Stedman's story still rings true
Church Bells celebrating the failure of the Gunpowder Plot on the 5th November 1605 did not sound the same as they do today thanks to the Herefordian Fabian Stedman. Our local historian, Ruth E. Richardson, explains why.
On a cold 7th December 1640 Reverend Stedman baptised his second son, Fabian, in the Medieval font of his Church in Yarkhill. In 1553 Yarkhill had had four bells but, today, the oldest dates from 1636. As a small boy Fabian heard this tenor, cast during the ferment of the Civil War by John Finch of Hereford, a founder known for the fine tone of his bells. Its inscription reads: 'Gloria Deo in Excelsis 1636', meaning 'Glory to God in the highest'. This word order, also on a 1636 tenor in Chertsey, reflects Protestant teaching that glory belongs to God alone. It suggests lower–church sympathies as the Church of England and Roman Catholics used 'Gloria in Excelsis Deo'. Fabian's family were also connected to Stoke Lacy where his brother Francis was inducted as Rector in 1660, the year of the restoration of the monarchy under Charles II.
In 1655 the fifteen year old Fabian had gone to London to train as a master–printer. He continued bellringing, joining the Scholars of Cheapside, and became treasurer in 1662. This society rang at St Mary–le–Bow, though the church Fabian knew was destroyed in the 1666 Great Fire of London. Bow bells had caused Dick Whittington to 'turn again' to London. 'The great bell of Bow' figures in the nursery rhyme 'Oranges and Lemons'. These couplets reflect the sound of each bell and interestingly the tune also reflects change– ringing. Fabian Stedman is considered the Father of Modern Bellringing for he wrote the first two books on change– ringing.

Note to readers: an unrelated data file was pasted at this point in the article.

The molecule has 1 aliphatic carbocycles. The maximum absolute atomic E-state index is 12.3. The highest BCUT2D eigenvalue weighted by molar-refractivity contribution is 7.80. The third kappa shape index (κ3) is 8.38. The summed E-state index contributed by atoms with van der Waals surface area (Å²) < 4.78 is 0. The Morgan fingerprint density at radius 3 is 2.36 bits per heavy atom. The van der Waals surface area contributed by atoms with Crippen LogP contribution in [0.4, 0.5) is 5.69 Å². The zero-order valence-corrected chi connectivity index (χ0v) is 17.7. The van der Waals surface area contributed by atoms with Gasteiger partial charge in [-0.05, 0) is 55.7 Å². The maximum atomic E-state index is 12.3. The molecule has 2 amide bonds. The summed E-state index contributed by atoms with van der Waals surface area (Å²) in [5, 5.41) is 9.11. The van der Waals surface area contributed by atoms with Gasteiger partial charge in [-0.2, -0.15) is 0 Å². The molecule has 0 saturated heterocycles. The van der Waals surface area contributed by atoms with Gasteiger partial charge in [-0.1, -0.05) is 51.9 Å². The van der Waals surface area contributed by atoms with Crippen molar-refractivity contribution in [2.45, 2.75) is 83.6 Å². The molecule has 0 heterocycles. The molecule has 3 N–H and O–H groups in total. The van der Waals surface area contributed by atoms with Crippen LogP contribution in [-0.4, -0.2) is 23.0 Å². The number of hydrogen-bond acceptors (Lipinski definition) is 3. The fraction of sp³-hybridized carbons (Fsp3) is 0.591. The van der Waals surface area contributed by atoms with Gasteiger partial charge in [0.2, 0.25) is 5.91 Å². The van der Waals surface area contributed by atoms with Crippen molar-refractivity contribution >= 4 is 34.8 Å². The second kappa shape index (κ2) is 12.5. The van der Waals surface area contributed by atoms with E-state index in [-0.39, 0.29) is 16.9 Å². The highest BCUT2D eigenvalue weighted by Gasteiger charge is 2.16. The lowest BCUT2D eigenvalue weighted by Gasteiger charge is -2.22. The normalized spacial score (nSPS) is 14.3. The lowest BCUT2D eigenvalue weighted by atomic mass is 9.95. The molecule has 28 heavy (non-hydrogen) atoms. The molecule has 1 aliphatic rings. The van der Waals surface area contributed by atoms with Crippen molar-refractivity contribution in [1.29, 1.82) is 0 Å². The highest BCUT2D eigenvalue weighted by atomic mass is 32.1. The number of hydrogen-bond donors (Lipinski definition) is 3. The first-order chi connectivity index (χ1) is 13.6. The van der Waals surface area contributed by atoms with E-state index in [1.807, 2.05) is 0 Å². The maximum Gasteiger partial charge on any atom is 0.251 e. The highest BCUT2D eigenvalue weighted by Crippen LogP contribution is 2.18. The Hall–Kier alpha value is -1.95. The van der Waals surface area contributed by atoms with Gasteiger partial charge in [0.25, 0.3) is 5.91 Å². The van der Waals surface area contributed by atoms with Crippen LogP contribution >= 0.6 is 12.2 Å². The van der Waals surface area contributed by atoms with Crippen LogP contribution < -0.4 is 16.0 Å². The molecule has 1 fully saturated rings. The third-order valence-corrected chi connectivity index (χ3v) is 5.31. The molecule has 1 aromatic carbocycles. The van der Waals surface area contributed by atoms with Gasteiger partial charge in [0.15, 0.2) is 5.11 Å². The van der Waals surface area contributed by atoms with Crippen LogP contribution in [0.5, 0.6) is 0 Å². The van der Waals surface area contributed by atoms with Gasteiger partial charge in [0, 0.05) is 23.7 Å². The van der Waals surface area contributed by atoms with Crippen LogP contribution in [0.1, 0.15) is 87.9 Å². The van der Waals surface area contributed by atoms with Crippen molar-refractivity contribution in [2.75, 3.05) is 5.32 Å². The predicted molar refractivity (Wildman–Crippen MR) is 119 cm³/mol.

In 1668 he co–authored 'Tintinnalogia', with Richard Duckworth, explaining 'plain and easie Rules for Ringing all sorts of Plain Changes'. In it Fabian described himself 'as a lover of that art '. In 1664 he joined the Ancient College of Youths. Temporarily moving to Cambridge, he was parish clerk at St. Bene't's Church in 1670, reputedly teaching bellringing there. In 1677, the year he became steward to this 'College, he published 'Campanalogia'. Here among numerous methods of bellringing (the art of campanology) he describes the Grandsire Method and his Stedman's Principle. His book was so popular that it was reprinted in the same year. Bells are rung in order with the small tenor first: 1, 2, 3, 4, 5... Change–ringing is the skill of altering the order at each pull of the rope, or sally, to produce a pattern. Fabian's meticulous mathematical ability is demonstrated in his complex, easily remembered and still used methods.
Fabian Stedman became Master of the 'College in 1682. His subsequent success as auditor to the Crown's Customs and Excise indicates administrative and financial skills. He died in 1713 and was buried in the Church of St. Andrew Undershaft in the City of London.
The peal of Church bells is a lovely sound ringing across the countryside for Church Services and Celebrations. England has more than 5,000 bell towers, while the rest of the world shares c.300. Bellringing is predominantly English music. Marvellous, too, for keeping fit–to know more do contact the Hereford Diocesan Guild.
©Ruth E. Richardson 2013